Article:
Thanks for the foreword. Very interesting.
I also think that an author-produced FAQ and a "sampled from
real-world" FAQ can be quite different.
The most popular at Stackoverflow is:
There is any “Podman Compose”?
On Sat, Jun 6, 2020 at 1:23 PM Robert P. J. Day <rpjday(a)crashcourse.ca> wrote:
> On Sat, 6 Jun 2020, Daniel Walsh wrote:
> > Here are some of the questions we have now.
> > Q: What is Podman?
> > Q: How is Docker different from Podman?
> > Q: Can Podman run all container images stored at container registries
> > like the Docker hub?
> > Q: What does “rootless” mean?
> > Q: What does the name “Podman” mean?
> > Q: What is a POD?
> > Q: What is the difference between Buildah and Podman?
> > Q: Can I use Podman to run Kubernetes?
> > Q: Can Podman run containers on Windows?
> > Q: My rootless container doesn’t have an IP address; is this a bug?
> > Q: Does Podman require containerd or CRI-O?
> > Q: Where’s the documentation for Podman?
> > Q: Does Podman work with Docker?
> > Q: Can Docker and Podman be installed at the same time on a system.
> > But we would love to hear from you on what questions you would like to
> > have answered. Including the Answer would also be appreciated.
> > Please fire away.
> i am reminded of the brilliant foreword to o'reilly's book on
> subversion, where one of the authors discusses what makes a good FAQ:
> "A bad Frequently Asked Questions (FAQ) sheet is one that is composed
> not of the questions people actually ask, but of the questions the
> FAQ's author wishes people would ask. Perhaps you've seen the type
> Q: How can I use Glorbosoft XYZ to maximize team productivity?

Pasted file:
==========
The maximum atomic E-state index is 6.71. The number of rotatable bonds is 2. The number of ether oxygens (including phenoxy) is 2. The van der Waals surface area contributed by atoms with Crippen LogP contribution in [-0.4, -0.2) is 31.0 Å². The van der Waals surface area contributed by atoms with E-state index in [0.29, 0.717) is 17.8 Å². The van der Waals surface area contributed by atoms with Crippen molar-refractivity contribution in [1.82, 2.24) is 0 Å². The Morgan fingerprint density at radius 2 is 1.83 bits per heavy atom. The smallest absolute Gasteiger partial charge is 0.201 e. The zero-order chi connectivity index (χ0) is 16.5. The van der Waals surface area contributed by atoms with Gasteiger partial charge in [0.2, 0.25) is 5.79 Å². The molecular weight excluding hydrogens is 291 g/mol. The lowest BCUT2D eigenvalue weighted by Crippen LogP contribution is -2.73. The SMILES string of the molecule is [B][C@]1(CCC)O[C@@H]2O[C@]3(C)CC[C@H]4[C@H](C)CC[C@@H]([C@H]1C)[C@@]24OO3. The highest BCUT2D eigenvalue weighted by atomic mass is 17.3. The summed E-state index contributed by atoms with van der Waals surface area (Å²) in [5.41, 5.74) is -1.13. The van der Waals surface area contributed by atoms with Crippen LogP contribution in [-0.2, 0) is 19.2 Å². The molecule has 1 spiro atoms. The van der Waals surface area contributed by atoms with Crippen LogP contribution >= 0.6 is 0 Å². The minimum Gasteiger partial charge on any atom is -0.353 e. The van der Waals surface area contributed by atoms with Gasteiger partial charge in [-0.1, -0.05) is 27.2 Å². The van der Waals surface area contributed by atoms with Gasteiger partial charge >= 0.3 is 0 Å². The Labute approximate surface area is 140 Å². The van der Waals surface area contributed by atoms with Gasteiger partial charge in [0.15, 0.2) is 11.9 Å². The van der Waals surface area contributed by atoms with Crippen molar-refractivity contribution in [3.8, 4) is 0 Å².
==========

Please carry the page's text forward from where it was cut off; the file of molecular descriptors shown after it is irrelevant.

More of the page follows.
> A: Many of our customers want to know how they can maximize
> productivity through our patented office groupware innovations. The
> answer is simple. First, click on the File menu, scroll down to
> Increase Productivity, then…
> "The problem with such FAQs is that they are not, in a literal sense,
> FAQs at all. No one ever called the tech support line and asked, “How
> can we maximize productivity?” Rather, people asked highly specific
> questions, such as “How can we change the calendaring system to send
> reminders two days in advance instead of one?” and so on. But it's a
> lot easier to make up imaginary Frequently Asked Questions than it is
> to discover the real ones. Compiling a true FAQ sheet requires a
> sustained, organized effort: over the lifetime of the software,
> incoming questions must be tracked, responses monitored, and all
> gathered into a coherent, searchable whole that reflects the
> collective experience of users in the wild. It calls for the patient,
> observant attitude of a field naturalist. No grand hypothesizing, no
> visionary pronouncements here—open eyes and accurate note-taking are
> what's needed most."
> it strikes me that some of the questions above sort of fall into
> that camp. i would think many of them should be addressed in a
> "getting started" guide which introduces the tools, leaving the FAQ
> for much more specific issues that people run into.
> either that, or clearly mark the first part of the FAQ as "general
> knowledge", something like that.
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